Citizens demand the shut down of the KCDC plant in SS Palya

The KCDC plant in SS Palya

Bangalore, 27-09-2017: The Karnataka Compost Development Corporation plant in Somsundarapalya continues to remain in operation despite citizen calls to shut it down.

Members of the Kudlu, Haralukunte, Hosapalya, Somsundarapalya, Parangipalya (KHHSP) Resident Welfare Association, in their petition to the Karnataka Legislative Assembly, call the plant not only a waste processing unit but also a landfill.

In 2008, the plant was ‘abandoned’. Despite the non-functional status of the plant, citizens said that garbage continued being dumped within the vicinity of the plant. The dumped garbage was also not being cleared by the authorities.
The plant, which approximately occupies an area of 11.16 hectares of land, was constructed exclusively for wet waste. But, the plant continues to receive mixed waste in its garbage input resulting in foul smell emanating from the plant.
Sankar S Sarma, member of the KHSSP RWA said, “Our workplaces are far off. But my daughter’s school was right opposite my residence, close to the plant. We can shut windows and doors at our home to contain the smell. But, my daughter always mentioned of how both, the home and school are stinking.” The Facebook Page of Mount Litera Zee School Parents Association, Bangalore has parents complaining about the foul smell from the plant and the difficulties children have because of it.

In 2013, the plant re-opened on the basis of an order issued by the Karnataka High Court. Sankar S Sarma adds, “We, as the RWA, had requested the plant to accept less than 100 tons of garbage. But, the average garbage input of the plant is 180-200 tons. We have no clue about where the garbage is coming from.” The plant has 1,50,000 tons of garbage dumped in hillocks.
Sankar said, “There were plans of constructing a 1.25 MLD capacity STP close to the plant. Currently, sewage is being transported to the Kadubeesanahalli STP. In case, the Kadubeesanahalli STP is unable to take the load from the plant, sewage is transported all the way to Kengeri.”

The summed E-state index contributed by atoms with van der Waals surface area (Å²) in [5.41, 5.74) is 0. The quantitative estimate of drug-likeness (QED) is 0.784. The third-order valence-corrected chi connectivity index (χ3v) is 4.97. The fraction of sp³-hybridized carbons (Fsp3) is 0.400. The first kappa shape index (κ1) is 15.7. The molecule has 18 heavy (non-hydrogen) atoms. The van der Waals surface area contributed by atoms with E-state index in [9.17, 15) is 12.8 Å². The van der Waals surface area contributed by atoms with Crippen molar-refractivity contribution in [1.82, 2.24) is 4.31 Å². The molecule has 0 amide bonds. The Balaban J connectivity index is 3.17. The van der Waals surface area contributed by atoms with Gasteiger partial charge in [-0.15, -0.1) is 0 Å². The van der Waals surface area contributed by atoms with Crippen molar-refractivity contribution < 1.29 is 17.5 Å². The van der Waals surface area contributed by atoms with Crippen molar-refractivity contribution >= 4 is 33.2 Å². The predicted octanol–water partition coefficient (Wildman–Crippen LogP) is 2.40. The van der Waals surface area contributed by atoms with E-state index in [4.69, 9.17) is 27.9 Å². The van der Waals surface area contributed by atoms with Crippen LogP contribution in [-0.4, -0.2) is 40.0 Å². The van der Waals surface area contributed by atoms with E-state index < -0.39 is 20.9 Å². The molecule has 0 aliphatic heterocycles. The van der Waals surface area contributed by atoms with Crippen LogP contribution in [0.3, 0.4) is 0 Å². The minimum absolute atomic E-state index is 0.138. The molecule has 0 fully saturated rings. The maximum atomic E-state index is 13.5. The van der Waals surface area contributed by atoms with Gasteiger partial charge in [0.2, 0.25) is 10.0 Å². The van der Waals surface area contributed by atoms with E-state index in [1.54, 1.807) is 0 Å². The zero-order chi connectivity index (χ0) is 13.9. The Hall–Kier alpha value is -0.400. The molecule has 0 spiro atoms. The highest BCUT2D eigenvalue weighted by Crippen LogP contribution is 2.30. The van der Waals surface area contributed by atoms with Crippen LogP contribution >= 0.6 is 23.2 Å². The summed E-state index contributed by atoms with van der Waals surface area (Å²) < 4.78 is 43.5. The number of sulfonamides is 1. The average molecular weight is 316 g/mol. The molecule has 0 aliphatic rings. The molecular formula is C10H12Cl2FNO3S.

The plant has been slammed with compliance violations in the petition submitted by the RWA to Karnataka State Legislative Assembly, too. Members of the RWA claim that the plant has approximately encroached four acres of the Somsundarapalya Lake. Discharge of untreated leachate has also degraded the quality of groundwater and surface-water. The presence of E Coli and Coliform bacteria, which otherwise should not be present, has been found. The use and maintenance of bio-filters to contain the stench from the plant is also being questioned by the residents in the petition.

The compost generated by the plant has not found a lot of takers, either. The RWA claims that 3,000 tons of compost is lying in the plant unused because of low quality.

Mr. Veerabhadraswamy, Managing Director, Karnataka Compost Development Corporation (KCDC) and Joint Commissioner, Bommanahalli Zone, Bruhat Bangalore Mahanagara Palike (BBMP) said, “On what basis are people asking it to be shut down? It's been running since 1975. Some people in nearby apartments might be asking it to be shut down for their own benefit. But, shutting it down is not possible. We won't do it. The pollution board is giving them consent. And our chairman is telling us to fix the buffer zone."
Marcy Newman from the Daily Dump said, “With reference to mass composting, it is always better to be in control of your own waste. You know what you are doing and how you are doing. While I don’t completely blame them, what the BBMP is doing is a disaster. That is also because of the mixed waste they receive from the public. The state of composting plants is also a reason. Thus, I would recommend composting at a micro-scale over mass composting.”

Kavitha Reddy, member of the KHHSP RWA and Secretary, Karnataka Pradesh Mahila Congress Committee said, “There are three perspectives to this story: economical, political and social. Environmentally, the plant has greatly contributed to soil contamination, water and air pollution. It has affected livability by which I mean it has even affected something as basic as breathing. Politically, this plant is a ‘born disaster’. As an aspiring representative of this constituency, I believe that decisions and policies must incorporate social and political viability. This plant has none. The authorities are aware of the problems. They have acknowledged it but nothing has been done. If you don’t have the willpower, capability and confidence to run the plant, shut it.”


Other IIJNM Publications